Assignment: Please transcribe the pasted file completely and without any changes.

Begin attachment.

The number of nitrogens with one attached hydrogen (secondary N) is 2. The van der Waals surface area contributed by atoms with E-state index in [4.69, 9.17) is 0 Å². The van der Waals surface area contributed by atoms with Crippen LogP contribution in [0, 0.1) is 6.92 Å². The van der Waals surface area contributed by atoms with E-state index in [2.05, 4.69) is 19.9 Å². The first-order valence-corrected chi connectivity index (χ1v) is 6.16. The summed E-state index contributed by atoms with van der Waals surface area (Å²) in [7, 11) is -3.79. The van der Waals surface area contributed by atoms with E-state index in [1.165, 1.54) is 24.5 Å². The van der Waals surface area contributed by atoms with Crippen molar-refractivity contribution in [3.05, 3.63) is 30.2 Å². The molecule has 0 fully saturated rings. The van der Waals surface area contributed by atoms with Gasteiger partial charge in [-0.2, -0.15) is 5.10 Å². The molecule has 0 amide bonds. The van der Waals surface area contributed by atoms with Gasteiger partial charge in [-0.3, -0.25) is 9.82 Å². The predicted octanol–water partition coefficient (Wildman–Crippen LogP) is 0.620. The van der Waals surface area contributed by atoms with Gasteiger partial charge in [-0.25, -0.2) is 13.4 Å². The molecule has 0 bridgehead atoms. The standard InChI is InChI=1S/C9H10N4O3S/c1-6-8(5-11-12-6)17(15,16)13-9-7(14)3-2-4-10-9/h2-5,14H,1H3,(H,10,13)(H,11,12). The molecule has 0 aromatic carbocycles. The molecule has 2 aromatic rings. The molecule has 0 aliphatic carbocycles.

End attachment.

The number of nitrogens with one attached hydrogen (secondary N) is 2. The van der Waals surface area contributed by atoms with E-state index in [4.69, 9.17) is 0 Å². The van der Waals surface area contributed by atoms with Crippen LogP contribution in [0, 0.1) is 6.92 Å². The van der Waals surface area contributed by atoms with E-state index in [2.05, 4.69) is 19.9 Å². The first-order valence-corrected chi connectivity index (χ1v) is 6.16. The summed E-state index contributed by atoms with van der Waals surface area (Å²) in [7, 11) is -3.79. The van der Waals surface area contributed by atoms with E-state index in [1.165, 1.54) is 24.5 Å². The van der Waals surface area contributed by atoms with Crippen molar-refractivity contribution in [3.05, 3.63) is 30.2 Å². The molecule has 0 fully saturated rings. The van der Waals surface area contributed by atoms with Gasteiger partial charge in [-0.2, -0.15) is 5.10 Å². The molecule has 0 amide bonds. The van der Waals surface area contributed by atoms with Gasteiger partial charge in [-0.3, -0.25) is 9.82 Å². The predicted octanol–water partition coefficient (Wildman–Crippen LogP) is 0.620. The van der Waals surface area contributed by atoms with Gasteiger partial charge in [-0.25, -0.2) is 13.4 Å². The molecule has 0 bridgehead atoms. The standard InChI is InChI=1S/C9H10N4O3S/c1-6-8(5-11-12-6)17(15,16)13-9-7(14)3-2-4-10-9/h2-5,14H,1H3,(H,10,13)(H,11,12). The molecule has 0 aromatic carbocycles. The molecule has 2 aromatic rings. The molecule has 0 aliphatic carbocycles.